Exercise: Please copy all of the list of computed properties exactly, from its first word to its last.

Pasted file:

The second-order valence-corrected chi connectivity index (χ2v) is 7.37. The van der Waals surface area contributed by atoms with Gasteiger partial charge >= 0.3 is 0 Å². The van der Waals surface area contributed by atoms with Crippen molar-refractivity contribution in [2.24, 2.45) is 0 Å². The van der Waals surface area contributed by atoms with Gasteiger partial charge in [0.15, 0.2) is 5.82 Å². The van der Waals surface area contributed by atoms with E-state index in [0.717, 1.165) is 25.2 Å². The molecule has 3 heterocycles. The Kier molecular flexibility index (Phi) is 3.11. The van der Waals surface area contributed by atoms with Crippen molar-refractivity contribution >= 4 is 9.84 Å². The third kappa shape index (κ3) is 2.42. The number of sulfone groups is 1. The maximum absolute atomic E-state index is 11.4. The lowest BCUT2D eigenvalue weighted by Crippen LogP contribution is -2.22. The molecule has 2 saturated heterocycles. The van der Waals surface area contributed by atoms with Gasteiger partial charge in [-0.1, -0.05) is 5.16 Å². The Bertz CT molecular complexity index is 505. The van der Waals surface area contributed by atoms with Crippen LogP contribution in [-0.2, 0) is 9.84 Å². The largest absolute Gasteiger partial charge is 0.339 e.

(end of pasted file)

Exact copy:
The second-order valence-corrected chi connectivity index (χ2v) is 7.37. The van der Waals surface area contributed by atoms with Gasteiger partial charge >= 0.3 is 0 Å². The van der Waals surface area contributed by atoms with Crippen molar-refractivity contribution in [2.24, 2.45) is 0 Å². The van der Waals surface area contributed by atoms with Gasteiger partial charge in [0.15, 0.2) is 5.82 Å². The van der Waals surface area contributed by atoms with E-state index in [0.717, 1.165) is 25.2 Å². The molecule has 3 heterocycles. The Kier molecular flexibility index (Phi) is 3.11. The van der Waals surface area contributed by atoms with Crippen molar-refractivity contribution >= 4 is 9.84 Å². The third kappa shape index (κ3) is 2.42. The number of sulfone groups is 1. The maximum absolute atomic E-state index is 11.4. The lowest BCUT2D eigenvalue weighted by Crippen LogP contribution is -2.22. The molecule has 2 saturated heterocycles. The van der Waals surface area contributed by atoms with Gasteiger partial charge in [-0.1, -0.05) is 5.16 Å². The Bertz CT molecular complexity index is 505. The van der Waals surface area contributed by atoms with Crippen LogP contribution in [-0.2, 0) is 9.84 Å². The largest absolute Gasteiger partial charge is 0.339 e.